A brief summary of the state of the pandemic to make you feel like an informed, responsible citizen
When COVID started, I checked in daily with new numbers of cases and deaths. By the end of 2020, I’d lost it. Pandemic stats became arrangements of meaningless symbols on a screen.
To absolve myself, here’s a snapshot of where the pandemic is in October 2021.
In all, 45,4 million people in the United States - or 14% of the population - tested positive for COVID-19. 736 000 deaths have been reported nationwide, making it the third leading cause of death this past year.
This map shows how the US was struck by two main waves.
The Delta variant propelled the second wave by spreading faster than earlier versions of the virus. However, scientists now seem to agree that Delta isn’t more severe - or slightly so - than other variants.
In Florida, the number of cases and deaths peaked in August and has since decreased significantly. As I write this, Florida has one of the nation's lowest rates of cases per capita.
57% of the population is fully vaccinated, and 66% received at least one dose. In Alachua, 68% of people 12 and over are vaccinated.
Vaccine mandates have helped push vaccine skeptics to get a dose, but have also resulted in some people leaving their jobs. 12 states, including Florida, have banned vaccine mandates. Food for thought: the first vaccine mandate in the US was enacted in 1809.
On the economic side, COVID aid packages contributed to sustained labor shortages, at least momentarily.
With stay-home mandates and pandemic relief packages, Americans saved a lot over the past year. This primarily affects lower-income families who didn’t have the means to spare money before. Consequently, more people are deciding to wait before going back to work and are unwilling to accept jobs with poor wages and benefits.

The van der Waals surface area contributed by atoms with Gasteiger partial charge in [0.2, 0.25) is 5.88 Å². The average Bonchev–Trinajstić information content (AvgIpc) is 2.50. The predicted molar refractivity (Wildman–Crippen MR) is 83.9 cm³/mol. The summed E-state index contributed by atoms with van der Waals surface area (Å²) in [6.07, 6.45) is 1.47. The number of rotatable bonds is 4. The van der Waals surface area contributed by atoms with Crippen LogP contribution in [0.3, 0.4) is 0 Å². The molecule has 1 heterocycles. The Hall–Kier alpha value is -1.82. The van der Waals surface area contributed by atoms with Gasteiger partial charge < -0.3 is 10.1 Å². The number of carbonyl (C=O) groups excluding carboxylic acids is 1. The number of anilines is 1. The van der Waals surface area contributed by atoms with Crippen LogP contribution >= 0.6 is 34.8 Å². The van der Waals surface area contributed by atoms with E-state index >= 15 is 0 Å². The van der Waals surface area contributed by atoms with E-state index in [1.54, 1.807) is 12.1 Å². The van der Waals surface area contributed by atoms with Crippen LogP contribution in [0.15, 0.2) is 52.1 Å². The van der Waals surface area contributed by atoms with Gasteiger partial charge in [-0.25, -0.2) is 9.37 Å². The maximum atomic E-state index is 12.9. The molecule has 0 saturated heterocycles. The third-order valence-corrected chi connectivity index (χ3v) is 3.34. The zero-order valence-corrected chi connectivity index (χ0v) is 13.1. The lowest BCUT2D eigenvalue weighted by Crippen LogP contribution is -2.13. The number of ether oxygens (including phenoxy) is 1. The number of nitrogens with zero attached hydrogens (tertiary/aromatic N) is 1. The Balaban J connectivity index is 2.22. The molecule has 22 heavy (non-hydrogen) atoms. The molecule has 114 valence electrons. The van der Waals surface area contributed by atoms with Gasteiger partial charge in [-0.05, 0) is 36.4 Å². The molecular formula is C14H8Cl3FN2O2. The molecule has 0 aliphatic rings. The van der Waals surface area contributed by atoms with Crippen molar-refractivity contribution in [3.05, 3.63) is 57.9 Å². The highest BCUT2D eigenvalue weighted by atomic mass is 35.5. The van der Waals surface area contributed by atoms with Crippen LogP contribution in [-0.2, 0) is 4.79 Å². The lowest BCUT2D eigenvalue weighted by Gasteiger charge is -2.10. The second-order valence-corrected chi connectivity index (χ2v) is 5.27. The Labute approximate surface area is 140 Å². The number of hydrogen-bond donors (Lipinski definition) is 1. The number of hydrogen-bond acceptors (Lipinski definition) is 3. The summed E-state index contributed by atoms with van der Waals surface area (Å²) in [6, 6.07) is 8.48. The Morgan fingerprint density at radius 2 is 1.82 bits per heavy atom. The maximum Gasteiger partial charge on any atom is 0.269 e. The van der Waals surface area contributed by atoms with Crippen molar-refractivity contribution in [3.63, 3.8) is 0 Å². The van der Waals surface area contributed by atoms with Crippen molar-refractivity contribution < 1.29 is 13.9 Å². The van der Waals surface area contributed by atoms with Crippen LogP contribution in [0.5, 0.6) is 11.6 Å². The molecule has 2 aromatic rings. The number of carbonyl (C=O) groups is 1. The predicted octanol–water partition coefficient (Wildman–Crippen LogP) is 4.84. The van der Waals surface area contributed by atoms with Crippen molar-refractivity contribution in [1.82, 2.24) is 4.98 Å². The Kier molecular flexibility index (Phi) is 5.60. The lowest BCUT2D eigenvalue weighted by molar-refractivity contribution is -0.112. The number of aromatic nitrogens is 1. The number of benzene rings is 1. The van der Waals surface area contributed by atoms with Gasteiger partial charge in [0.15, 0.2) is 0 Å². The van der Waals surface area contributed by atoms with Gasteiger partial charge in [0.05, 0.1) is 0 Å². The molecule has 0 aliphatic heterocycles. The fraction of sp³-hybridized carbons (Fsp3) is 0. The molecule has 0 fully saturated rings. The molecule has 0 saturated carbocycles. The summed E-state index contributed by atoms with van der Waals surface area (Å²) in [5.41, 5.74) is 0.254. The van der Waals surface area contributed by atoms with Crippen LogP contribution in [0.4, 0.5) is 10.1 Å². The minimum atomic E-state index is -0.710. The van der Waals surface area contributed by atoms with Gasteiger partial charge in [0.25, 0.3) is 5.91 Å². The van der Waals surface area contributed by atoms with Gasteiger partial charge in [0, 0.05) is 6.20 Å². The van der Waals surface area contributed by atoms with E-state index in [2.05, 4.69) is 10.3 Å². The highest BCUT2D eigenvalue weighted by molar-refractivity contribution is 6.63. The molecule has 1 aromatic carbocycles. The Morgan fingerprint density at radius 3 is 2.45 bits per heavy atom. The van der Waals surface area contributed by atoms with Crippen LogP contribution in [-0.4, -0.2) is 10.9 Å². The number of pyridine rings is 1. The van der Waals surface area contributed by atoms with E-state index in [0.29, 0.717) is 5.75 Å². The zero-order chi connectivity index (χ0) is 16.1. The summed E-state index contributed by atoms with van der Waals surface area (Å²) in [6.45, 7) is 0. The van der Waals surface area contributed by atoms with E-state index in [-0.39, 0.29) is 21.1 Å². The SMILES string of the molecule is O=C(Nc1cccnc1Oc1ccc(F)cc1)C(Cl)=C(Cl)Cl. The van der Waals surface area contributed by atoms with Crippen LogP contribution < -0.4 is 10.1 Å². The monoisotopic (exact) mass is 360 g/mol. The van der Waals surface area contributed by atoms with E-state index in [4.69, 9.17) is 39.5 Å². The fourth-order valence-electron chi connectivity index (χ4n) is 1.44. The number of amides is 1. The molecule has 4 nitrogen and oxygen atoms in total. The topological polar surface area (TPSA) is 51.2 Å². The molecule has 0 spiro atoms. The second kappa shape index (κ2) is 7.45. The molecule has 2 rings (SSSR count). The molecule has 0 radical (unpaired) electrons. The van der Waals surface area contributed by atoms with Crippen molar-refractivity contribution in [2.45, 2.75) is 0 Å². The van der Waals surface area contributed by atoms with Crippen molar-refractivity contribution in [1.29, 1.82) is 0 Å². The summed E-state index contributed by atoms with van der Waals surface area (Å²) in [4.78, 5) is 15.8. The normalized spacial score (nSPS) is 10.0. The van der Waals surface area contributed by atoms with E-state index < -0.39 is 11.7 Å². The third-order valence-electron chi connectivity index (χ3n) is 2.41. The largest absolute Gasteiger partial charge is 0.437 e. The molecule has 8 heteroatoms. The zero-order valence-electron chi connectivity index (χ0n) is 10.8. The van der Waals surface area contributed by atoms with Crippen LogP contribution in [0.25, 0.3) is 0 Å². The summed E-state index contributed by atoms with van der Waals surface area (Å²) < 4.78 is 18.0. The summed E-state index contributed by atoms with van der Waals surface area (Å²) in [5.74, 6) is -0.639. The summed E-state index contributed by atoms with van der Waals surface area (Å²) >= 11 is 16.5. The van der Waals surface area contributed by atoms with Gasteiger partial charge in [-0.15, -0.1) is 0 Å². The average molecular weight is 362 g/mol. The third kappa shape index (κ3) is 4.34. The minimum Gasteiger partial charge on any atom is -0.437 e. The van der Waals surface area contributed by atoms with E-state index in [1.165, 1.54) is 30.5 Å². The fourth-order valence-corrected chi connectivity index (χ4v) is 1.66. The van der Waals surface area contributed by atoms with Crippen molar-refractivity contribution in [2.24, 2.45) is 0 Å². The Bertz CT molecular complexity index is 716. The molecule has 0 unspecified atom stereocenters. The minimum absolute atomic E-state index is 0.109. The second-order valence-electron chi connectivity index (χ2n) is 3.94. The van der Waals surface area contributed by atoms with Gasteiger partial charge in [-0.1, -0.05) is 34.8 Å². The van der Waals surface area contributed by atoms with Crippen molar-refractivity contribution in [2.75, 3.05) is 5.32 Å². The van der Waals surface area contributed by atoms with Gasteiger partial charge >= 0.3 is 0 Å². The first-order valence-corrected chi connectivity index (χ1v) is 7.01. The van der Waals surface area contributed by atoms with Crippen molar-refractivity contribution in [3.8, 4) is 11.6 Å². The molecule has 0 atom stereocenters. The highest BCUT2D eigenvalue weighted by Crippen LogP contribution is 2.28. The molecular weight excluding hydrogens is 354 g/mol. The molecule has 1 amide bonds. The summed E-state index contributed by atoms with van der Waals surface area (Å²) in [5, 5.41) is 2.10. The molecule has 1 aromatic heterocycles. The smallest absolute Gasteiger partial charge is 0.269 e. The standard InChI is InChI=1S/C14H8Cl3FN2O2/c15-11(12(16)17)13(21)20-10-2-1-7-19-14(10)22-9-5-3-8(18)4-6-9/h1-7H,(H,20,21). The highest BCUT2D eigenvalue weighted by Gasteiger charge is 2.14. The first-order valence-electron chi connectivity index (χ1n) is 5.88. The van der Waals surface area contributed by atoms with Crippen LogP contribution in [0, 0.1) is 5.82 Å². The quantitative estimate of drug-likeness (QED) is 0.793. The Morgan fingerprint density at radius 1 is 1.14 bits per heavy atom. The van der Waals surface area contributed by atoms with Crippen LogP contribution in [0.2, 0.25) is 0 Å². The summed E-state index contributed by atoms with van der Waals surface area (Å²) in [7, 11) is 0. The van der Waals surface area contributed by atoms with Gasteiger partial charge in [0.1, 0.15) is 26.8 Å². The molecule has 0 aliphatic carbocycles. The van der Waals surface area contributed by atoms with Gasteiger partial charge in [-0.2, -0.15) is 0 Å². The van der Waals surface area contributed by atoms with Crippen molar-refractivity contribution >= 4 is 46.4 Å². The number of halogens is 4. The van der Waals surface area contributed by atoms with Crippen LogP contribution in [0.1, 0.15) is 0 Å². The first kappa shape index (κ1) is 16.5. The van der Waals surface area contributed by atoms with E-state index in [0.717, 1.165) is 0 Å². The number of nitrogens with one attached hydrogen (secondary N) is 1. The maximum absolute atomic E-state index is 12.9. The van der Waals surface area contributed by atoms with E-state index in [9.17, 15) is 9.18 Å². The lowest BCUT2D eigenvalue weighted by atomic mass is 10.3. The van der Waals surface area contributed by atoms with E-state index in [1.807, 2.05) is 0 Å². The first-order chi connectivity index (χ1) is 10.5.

In the short term, this might mean slower services or shortages of products. However, let’s remember that lower-income workers rarely - if ever - get to fight for their prospects. This unexpected cash glut is first and foremost an opportunity to stand their ground and request better conditions.
Considering they’re the backbone of this entire economy, the inconvenience of waiting in line can be swallowed up.
Worldwide, China, Western countries, many countries in Latin America and some in the Maghreb have vaccination rates above 50%. Most of Africa and Eastern Europe have poor access to vaccines.
As long as COVID is active around the planet, we’re vulnerable to another surge initiated by a stronger and more deadly variant. Whenever it comes up in politics, make sure to advocate for a greater distribution of vaccines worldwide before booster shots. The latter do help and are important, but we should focus on communities in urgent and dire conditions first.
For now, there’s no reason to think another wave of COVID is coming. Colder weather in the north increased the rate of transmission a bit, but vaccines are still a strong protection against severe illness.
Hopefully, by this time next year, we’ll breathe each other’s recycled air with ecstasy. Until then,
m a s k u p , v a x u p
Aude Gagnon-Roberge is an online writer at Rowdy Magazine. She's an existentialist who gets hooked philosophy podcasts and novel coffee flavors. You can reach her on Instagram via @audegr or by email at firstname.lastname@example.org.